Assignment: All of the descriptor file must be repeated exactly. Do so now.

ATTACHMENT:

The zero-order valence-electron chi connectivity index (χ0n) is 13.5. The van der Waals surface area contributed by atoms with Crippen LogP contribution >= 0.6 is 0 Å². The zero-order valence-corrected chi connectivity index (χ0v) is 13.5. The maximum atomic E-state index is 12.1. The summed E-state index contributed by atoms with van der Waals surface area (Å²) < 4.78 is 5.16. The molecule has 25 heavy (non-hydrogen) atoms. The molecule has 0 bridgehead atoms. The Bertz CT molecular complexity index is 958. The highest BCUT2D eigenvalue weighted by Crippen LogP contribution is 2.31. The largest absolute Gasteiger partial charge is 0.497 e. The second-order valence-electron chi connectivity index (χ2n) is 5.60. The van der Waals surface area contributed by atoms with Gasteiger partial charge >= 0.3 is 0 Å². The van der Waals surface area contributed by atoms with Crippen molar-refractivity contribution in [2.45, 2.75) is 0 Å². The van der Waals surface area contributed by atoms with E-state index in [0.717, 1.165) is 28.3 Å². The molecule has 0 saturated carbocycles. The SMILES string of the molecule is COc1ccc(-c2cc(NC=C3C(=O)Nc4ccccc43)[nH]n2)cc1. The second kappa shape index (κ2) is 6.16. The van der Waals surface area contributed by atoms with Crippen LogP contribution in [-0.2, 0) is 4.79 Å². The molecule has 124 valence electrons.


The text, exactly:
The zero-order valence-electron chi connectivity index (χ0n) is 13.5. The van der Waals surface area contributed by atoms with Crippen LogP contribution >= 0.6 is 0 Å². The zero-order valence-corrected chi connectivity index (χ0v) is 13.5. The maximum atomic E-state index is 12.1. The summed E-state index contributed by atoms with van der Waals surface area (Å²) < 4.78 is 5.16. The molecule has 25 heavy (non-hydrogen) atoms. The molecule has 0 bridgehead atoms. The Bertz CT molecular complexity index is 958. The highest BCUT2D eigenvalue weighted by Crippen LogP contribution is 2.31. The largest absolute Gasteiger partial charge is 0.497 e. The second-order valence-electron chi connectivity index (χ2n) is 5.60. The van der Waals surface area contributed by atoms with Gasteiger partial charge >= 0.3 is 0 Å². The van der Waals surface area contributed by atoms with Crippen molar-refractivity contribution in [2.45, 2.75) is 0 Å². The van der Waals surface area contributed by atoms with E-state index in [0.717, 1.165) is 28.3 Å². The molecule has 0 saturated carbocycles. The SMILES string of the molecule is COc1ccc(-c2cc(NC=C3C(=O)Nc4ccccc43)[nH]n2)cc1. The second kappa shape index (κ2) is 6.16. The van der Waals surface area contributed by atoms with Crippen LogP contribution in [-0.2, 0) is 4.79 Å². The molecule has 124 valence electrons.